MEXICO CITY - Fresh off another impressive performance for Canada in Puerto Rico last week, Anthony Bennett sat at the podium and fielded questions from the assembled media.
The Toronto native and former first-overall NBA draft pick had scored 16 points in 15 minutes, including 11 in succession to begin the third quarter, missing just one of his seven shots on the night as the Canadians cruised to an easy victory over Brazil.
"One more question," warned the moderator.
Seated in the front row, an international reporter searched for the appropriate words to make an uncomfortable but fair observation, one that caught others off guard but hardly made Bennett flinch.
"You play so different in the NBA and in FIBA," the reporter pointed out. "You are a lot better in FIBA. Why?"
The answer isn't nearly as straight forward as the question. There are a number of factors that contributed to Bennett's forgettable rookie and sophomore seasons, health and conditioning among them, but the word he frequently uses to explain his improved play this summer should not be overlooked. Confidence.
"[I'm] just playing with confidence, pretty much," the 22-year-old forward responded. "Just going out there, playing defence, running the court. Just doing the little things first and trying to make offence come to me."
Exactly 366 days - a year and one day - earlier, Bennett was traded to the Minnesota Timberwolves, along with fellow Canadian and good friend Andrew Wiggins, in the deal that sent Kevin Love to Cleveland.
Certainly, Bennett's debut campaign with the Cavaliers did not go as anticipated. A shoulder injury derailed his progress in training camp and, out of shape to begin the season, he missed the first 16 shots of his pro career. The end result was one of the worst ever rookie seasons by a No. 1 overall pick. Plagued by a series of ailments again in year two, he was only moderately better with the Wolves last season. Understandably, he had a hard time hiding his frustration.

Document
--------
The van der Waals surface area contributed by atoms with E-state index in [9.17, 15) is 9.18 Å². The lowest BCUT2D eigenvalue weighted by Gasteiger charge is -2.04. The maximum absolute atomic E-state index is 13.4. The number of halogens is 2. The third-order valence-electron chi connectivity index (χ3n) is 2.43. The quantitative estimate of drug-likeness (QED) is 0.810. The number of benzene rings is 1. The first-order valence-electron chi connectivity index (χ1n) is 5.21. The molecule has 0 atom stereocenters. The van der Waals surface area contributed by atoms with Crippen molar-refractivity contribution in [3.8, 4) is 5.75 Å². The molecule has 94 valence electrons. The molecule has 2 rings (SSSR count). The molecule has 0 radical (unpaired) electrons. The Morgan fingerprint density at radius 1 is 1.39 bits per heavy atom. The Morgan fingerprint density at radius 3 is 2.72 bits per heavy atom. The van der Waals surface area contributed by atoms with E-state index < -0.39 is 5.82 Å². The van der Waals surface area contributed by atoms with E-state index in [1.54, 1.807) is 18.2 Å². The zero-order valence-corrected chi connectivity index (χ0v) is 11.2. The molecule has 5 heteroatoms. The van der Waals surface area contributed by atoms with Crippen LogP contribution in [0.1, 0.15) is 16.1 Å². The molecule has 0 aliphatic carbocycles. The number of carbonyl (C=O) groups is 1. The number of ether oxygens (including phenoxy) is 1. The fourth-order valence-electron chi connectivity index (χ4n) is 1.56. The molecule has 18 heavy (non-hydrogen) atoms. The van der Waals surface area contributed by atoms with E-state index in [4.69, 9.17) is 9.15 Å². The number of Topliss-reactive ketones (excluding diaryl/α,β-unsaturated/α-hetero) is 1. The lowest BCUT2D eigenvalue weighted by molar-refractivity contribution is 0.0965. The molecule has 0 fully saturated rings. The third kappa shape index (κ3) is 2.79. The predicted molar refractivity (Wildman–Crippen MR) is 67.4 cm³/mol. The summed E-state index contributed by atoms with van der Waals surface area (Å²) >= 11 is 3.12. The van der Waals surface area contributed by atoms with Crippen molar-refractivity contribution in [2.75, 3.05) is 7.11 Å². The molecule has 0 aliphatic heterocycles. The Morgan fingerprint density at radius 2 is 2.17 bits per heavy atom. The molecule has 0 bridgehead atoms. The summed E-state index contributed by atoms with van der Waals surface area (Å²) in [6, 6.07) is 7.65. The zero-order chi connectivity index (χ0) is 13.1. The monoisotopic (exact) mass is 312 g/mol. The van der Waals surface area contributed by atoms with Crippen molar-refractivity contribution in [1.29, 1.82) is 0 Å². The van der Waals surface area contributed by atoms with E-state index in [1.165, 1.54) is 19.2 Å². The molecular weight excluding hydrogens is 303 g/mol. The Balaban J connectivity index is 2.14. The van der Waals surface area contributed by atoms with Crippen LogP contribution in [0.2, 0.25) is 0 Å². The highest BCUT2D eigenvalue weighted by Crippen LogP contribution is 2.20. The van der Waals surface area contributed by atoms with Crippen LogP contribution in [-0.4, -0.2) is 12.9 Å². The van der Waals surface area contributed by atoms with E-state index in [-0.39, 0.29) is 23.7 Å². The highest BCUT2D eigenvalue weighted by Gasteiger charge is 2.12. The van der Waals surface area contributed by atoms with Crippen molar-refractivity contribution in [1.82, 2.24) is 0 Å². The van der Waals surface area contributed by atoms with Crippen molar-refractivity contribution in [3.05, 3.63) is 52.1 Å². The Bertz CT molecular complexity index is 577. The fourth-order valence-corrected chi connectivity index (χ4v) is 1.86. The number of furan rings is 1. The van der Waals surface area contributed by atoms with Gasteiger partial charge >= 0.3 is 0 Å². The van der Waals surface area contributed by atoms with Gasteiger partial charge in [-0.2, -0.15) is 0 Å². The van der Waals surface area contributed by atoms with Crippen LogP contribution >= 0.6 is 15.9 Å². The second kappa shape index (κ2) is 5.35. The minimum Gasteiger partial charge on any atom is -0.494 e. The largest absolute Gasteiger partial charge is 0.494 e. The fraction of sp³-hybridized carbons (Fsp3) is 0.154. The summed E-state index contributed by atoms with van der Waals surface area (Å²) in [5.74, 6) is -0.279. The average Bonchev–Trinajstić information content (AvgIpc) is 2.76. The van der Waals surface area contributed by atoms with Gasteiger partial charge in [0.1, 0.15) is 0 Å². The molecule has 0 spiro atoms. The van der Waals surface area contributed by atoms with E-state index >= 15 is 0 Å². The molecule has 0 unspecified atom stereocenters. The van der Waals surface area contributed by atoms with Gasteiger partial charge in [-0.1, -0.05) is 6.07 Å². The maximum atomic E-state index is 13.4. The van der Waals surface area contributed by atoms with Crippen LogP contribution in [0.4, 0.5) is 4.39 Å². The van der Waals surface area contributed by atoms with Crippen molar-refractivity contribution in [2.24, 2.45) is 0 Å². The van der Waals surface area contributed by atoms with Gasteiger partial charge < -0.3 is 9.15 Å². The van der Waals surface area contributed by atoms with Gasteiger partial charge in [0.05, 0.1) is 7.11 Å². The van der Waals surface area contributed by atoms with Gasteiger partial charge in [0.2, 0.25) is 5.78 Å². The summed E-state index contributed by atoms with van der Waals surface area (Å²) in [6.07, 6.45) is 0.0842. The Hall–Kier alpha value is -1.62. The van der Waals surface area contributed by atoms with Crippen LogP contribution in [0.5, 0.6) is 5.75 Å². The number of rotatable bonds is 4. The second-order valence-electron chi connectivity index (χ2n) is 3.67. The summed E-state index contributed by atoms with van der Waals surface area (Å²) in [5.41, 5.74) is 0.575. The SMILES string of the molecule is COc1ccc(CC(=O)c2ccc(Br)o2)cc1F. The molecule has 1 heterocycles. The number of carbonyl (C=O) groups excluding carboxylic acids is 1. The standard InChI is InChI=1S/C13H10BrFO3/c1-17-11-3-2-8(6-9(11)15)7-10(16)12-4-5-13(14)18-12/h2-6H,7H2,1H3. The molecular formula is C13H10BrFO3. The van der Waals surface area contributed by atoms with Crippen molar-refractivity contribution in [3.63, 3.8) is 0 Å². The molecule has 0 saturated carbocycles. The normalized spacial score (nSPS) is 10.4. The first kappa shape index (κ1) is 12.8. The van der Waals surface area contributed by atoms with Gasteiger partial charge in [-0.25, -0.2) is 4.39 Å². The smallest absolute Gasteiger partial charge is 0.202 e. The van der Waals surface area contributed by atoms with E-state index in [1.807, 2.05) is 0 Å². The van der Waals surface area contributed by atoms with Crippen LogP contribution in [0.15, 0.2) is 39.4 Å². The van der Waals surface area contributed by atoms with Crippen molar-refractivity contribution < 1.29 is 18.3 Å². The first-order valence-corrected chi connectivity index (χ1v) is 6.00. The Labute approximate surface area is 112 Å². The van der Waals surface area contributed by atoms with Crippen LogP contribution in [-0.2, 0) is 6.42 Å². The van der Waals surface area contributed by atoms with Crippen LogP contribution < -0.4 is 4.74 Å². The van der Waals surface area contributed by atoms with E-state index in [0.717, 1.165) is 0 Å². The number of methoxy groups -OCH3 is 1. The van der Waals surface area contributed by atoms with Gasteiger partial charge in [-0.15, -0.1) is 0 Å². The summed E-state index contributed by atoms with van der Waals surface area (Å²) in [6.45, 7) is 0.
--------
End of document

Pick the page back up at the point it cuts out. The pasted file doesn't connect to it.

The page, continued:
"I saw him play a little bit," said Jay Triano, head coach of the Canadian senior men's team and assistant with the Portland Trail Blazers. "Whether there were injuries or not getting a chance in the NBA, he was always grumpy and never smiling. And I remember him as a guy who was vocal, smiling, having fun playing the game."
Free from the pressure and scrutiny that had consumed him as a young player in the NBA, Bennett has resembled his old self with the national team this summer.
Making his debut with the senior club at the Pan American games last month, where Canada won silver, Bennett averaged 15.6 points and a tournament-high 9.4 rebounds. He was also a standout starting for a much deeper team in their tuneup games this past week, running the floor with purpose and playing above the rim in San Juan.